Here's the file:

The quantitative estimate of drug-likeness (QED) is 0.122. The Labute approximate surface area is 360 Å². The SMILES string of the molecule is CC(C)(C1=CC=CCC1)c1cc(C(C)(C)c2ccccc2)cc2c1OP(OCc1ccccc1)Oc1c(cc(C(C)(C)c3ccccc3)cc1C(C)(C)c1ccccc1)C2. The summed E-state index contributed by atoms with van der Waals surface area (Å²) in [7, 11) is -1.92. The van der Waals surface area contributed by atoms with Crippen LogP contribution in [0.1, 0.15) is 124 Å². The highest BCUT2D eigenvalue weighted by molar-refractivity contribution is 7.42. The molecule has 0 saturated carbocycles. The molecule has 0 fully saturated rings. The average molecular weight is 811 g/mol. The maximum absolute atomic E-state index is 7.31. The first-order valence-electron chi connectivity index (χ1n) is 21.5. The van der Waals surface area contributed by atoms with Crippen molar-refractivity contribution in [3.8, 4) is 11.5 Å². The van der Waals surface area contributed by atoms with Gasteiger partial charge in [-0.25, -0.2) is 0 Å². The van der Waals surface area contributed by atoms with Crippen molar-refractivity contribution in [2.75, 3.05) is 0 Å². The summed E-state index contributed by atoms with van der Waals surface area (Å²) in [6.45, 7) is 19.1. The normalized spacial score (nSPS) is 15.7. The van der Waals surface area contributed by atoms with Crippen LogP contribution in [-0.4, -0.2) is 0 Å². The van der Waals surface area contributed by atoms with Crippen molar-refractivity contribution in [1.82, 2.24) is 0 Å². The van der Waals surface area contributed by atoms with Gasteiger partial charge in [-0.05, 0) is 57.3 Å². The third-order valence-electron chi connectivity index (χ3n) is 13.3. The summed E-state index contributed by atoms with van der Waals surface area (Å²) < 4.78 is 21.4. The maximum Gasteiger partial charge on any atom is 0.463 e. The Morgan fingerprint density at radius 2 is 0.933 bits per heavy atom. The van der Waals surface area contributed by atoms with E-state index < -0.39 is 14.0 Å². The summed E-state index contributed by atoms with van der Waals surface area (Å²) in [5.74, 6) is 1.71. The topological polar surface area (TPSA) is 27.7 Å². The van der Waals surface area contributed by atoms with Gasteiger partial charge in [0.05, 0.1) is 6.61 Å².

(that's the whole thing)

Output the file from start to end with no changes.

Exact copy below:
The quantitative estimate of drug-likeness (QED) is 0.122. The Labute approximate surface area is 360 Å². The SMILES string of the molecule is CC(C)(C1=CC=CCC1)c1cc(C(C)(C)c2ccccc2)cc2c1OP(OCc1ccccc1)Oc1c(cc(C(C)(C)c3ccccc3)cc1C(C)(C)c1ccccc1)C2. The summed E-state index contributed by atoms with van der Waals surface area (Å²) in [7, 11) is -1.92. The van der Waals surface area contributed by atoms with Crippen LogP contribution in [0.1, 0.15) is 124 Å². The highest BCUT2D eigenvalue weighted by molar-refractivity contribution is 7.42. The molecule has 0 saturated carbocycles. The molecule has 0 fully saturated rings. The average molecular weight is 811 g/mol. The maximum absolute atomic E-state index is 7.31. The first-order valence-electron chi connectivity index (χ1n) is 21.5. The van der Waals surface area contributed by atoms with Crippen molar-refractivity contribution in [3.8, 4) is 11.5 Å². The van der Waals surface area contributed by atoms with Gasteiger partial charge in [-0.25, -0.2) is 0 Å². The van der Waals surface area contributed by atoms with Crippen molar-refractivity contribution in [2.75, 3.05) is 0 Å². The summed E-state index contributed by atoms with van der Waals surface area (Å²) in [6.45, 7) is 19.1. The normalized spacial score (nSPS) is 15.7. The van der Waals surface area contributed by atoms with Crippen LogP contribution in [-0.4, -0.2) is 0 Å². The van der Waals surface area contributed by atoms with Crippen molar-refractivity contribution in [1.82, 2.24) is 0 Å². The van der Waals surface area contributed by atoms with Gasteiger partial charge in [-0.05, 0) is 57.3 Å². The third-order valence-electron chi connectivity index (χ3n) is 13.3. The summed E-state index contributed by atoms with van der Waals surface area (Å²) < 4.78 is 21.4. The maximum Gasteiger partial charge on any atom is 0.463 e. The Morgan fingerprint density at radius 2 is 0.933 bits per heavy atom. The van der Waals surface area contributed by atoms with E-state index < -0.39 is 14.0 Å². The summed E-state index contributed by atoms with van der Waals surface area (Å²) in [5.74, 6) is 1.71. The topological polar surface area (TPSA) is 27.7 Å². The van der Waals surface area contributed by atoms with Gasteiger partial charge in [0.05, 0.1) is 6.61 Å².